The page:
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Why do people continue to ask female politicians the same offensive questions?

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Hannah-Rose Yee
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Ilhan Omar

Elizabeth Warren was asked what she was wearing. Ilhan Omar was asked to speak on FGM, simply because she is a Muslim woman. This has to stop.

Back in 2016, when Hillary Clinton was running for president – were we ever so young? – a video went viral of the politician answering the same set of sexist questions, over and over again, over the course of her 40 year career.

Interviewers asked Clinton about her “strong” opinions, that many people might see as “threatening”. They asked her about whether men would want to vote for someone who reminded them of their “nagging wives”. They asked her about her voice, about her clothes and about being likeable, and it felt like they were going to ask her these questions in perpetuity, forever, even when the earth’s core has exploded and the apocalypse has brought an end to humankind.

I was reminded of that video today when I saw two separate news stories about US politicians Elizabeth Warren and Ilhan Omar. The stories are very different: Omar was appearing at an event about anti-Muslim rhetoric and was asked a question by an audience member, while Warren was backstopped at the airport by that bastion of the fourth estate TMZ. But both stories are a cautionary tale about the way we talk about and interact with female politicians.

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Firstly, Omar. The congresswoman and member of the anti-Trump Squad (other members are Alexandria Ocasio-Cortez, Rashida Tlaib and Ayanna Pressley) was asked by an audience member at a talk about what she plans to do about female genital mutilation (FGM).

Omar’s response was blistering: “Your second questions is an appalling question,” Omar said. “I always feel there are bills that we vote on, bills we sponsor, many statements that we put out and we’re in a panel and the question is ‘can you and Rashida do this’. It’s like, how often? Should I make a schedule? Does this need to be on repeat every five minutes? Should I be like, so today I forgot to condemn al-Qaida, so here’s the al-Qaida one. Today I forgot to condemn FGM, so here we go. Today I forgot to condemn Hamas…”

She continued: “You know, I mean, it is a very frustrating question that comes up. You can look at my record, I voted four bills doing exactly what you asked me to do. I have put out statements upon statements, there is a bill in Congress that I am equal author of…”

“So I am, I think, quite disgusted to be honest that as Muslim legislators we are constantly being asked to waste our time speaking to issues that other people are not asked to speak to because the assumption exists that we somehow support and are for [FGM],” Omar added. “So I want to make sure that the next time someone is in an audience and is looking at me and Rashida… that they ask us the proper q uestion that they will probably ask any member of Congress.”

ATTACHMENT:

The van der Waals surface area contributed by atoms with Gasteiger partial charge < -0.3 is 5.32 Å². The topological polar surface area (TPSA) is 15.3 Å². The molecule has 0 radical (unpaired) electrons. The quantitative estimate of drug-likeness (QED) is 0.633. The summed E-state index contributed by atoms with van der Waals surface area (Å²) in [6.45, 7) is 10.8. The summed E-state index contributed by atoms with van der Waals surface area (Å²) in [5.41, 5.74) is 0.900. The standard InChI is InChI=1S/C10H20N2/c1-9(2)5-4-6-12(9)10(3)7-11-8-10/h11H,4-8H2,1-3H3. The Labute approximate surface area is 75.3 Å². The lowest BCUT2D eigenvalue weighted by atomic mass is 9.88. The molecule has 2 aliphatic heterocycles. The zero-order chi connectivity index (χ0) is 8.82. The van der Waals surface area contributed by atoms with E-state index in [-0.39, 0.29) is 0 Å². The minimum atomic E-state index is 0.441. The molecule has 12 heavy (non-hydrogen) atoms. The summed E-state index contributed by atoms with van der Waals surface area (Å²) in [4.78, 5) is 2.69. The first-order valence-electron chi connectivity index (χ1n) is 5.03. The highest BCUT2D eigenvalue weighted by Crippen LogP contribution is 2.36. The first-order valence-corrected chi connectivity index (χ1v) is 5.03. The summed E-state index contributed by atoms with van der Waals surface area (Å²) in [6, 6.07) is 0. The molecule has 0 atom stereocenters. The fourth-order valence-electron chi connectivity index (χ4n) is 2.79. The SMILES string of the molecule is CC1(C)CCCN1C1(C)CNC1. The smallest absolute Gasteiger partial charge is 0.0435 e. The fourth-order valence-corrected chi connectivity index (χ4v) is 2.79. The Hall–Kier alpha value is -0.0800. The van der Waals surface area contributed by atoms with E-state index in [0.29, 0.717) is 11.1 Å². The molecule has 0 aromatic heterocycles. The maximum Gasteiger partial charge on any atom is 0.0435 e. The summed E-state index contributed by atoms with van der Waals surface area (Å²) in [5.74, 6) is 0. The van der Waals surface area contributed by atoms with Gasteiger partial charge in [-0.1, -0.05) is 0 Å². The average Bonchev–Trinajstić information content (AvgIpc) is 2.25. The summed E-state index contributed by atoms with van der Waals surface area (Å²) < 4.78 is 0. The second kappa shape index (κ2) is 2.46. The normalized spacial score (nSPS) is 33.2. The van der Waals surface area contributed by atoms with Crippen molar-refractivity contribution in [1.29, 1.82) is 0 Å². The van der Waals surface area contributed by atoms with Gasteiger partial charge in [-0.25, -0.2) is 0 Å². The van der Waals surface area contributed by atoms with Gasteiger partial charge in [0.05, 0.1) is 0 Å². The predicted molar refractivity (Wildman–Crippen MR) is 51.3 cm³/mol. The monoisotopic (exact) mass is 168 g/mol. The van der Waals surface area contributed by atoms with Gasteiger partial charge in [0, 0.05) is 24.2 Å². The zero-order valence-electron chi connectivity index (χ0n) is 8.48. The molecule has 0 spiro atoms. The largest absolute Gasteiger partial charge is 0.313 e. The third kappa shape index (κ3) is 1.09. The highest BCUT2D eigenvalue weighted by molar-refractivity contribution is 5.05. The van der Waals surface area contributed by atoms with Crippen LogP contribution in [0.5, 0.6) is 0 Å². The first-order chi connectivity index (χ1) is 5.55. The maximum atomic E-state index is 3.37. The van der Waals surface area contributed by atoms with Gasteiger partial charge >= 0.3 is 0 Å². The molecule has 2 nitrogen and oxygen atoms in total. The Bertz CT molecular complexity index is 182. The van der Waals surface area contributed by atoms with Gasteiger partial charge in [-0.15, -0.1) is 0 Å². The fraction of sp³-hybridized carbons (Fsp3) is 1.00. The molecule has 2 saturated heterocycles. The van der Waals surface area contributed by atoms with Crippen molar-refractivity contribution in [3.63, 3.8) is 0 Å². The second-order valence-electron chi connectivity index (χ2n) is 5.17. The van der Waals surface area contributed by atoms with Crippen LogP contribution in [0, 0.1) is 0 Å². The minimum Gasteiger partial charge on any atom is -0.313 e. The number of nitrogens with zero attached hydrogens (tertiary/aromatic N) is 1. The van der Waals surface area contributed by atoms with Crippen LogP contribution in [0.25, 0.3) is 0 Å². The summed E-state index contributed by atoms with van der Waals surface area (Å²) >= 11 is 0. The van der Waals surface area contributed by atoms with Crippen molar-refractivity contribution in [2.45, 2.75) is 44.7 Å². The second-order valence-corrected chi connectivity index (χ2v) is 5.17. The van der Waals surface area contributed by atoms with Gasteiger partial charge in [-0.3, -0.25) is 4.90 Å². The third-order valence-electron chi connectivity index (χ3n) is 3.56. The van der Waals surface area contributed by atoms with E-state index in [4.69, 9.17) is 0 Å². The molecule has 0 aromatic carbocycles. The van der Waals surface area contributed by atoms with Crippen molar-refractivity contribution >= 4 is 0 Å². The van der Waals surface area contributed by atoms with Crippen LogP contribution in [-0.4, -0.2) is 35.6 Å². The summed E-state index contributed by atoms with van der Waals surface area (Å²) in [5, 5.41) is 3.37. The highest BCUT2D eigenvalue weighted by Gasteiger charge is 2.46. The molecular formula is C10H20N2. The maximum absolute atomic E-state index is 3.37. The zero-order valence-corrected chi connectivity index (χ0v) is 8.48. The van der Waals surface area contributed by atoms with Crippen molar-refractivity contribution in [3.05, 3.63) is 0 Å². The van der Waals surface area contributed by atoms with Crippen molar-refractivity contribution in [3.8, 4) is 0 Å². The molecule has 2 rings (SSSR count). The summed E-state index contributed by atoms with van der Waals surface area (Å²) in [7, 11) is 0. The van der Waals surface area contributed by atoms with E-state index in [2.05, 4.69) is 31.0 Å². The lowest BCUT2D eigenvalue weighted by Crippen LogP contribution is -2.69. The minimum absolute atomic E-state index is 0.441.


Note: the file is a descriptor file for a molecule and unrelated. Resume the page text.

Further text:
US congresswoman Ilhan Omar speaks at the Capitol in Washington
Ilhan Omar

And now for Warren. The presidential hopeful was cornered at the airport by TMZ, who asked her whether she had “picked out” her outfit for the second Democratic Presidential Debate next week. Warren jokingly responded that she hadn’t picked out her outfit, and then said that maybe she would wear black trousers and a top with a jacket on top, which appeared to mollify TMZ somewhat.

But the problem here, as articulated by Oman, is why Warren is being asked that question at all? Is TMZ tracking down Joe Biden at whatever campaign stop he’s currently at to ask him what suit he’ll be wearing to the debate? Why are female politicians constantly asked what they’ll be wearing to political events, as if their fashion choices are more important than their policy points.

Unlike Warren’s question, the one directed to Omar wasn’t only sexist. It was also a little bigoted, and betrayed the assumption – as Omar so articulately pointed out – that one Muslim woman should be forced to answer for the entirety of her religion. That would be like constantly asking someone who was Catholic to denounce the horrific sexual abuse cases that have been perpetrated by certain priests. 

US Democratic debates: Elizabeth Warren
US Democratic debates: Elizabeth Warren

Women can’t win. They’re either being asked about their fashion choices or being asked to answer for an entire religion even when their political record on the subject speaks for itself. Where is the middle ground? Where is the space in which female politicians are asked about their policies and proposals and plans?

Actually, I know who exists in that space. Men. 

Images: Getty

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Hannah-Rose Yee

Hannah-Rose Yee is a writer based in London. You can find her on the internet talking about movies, television and Chris Pine.

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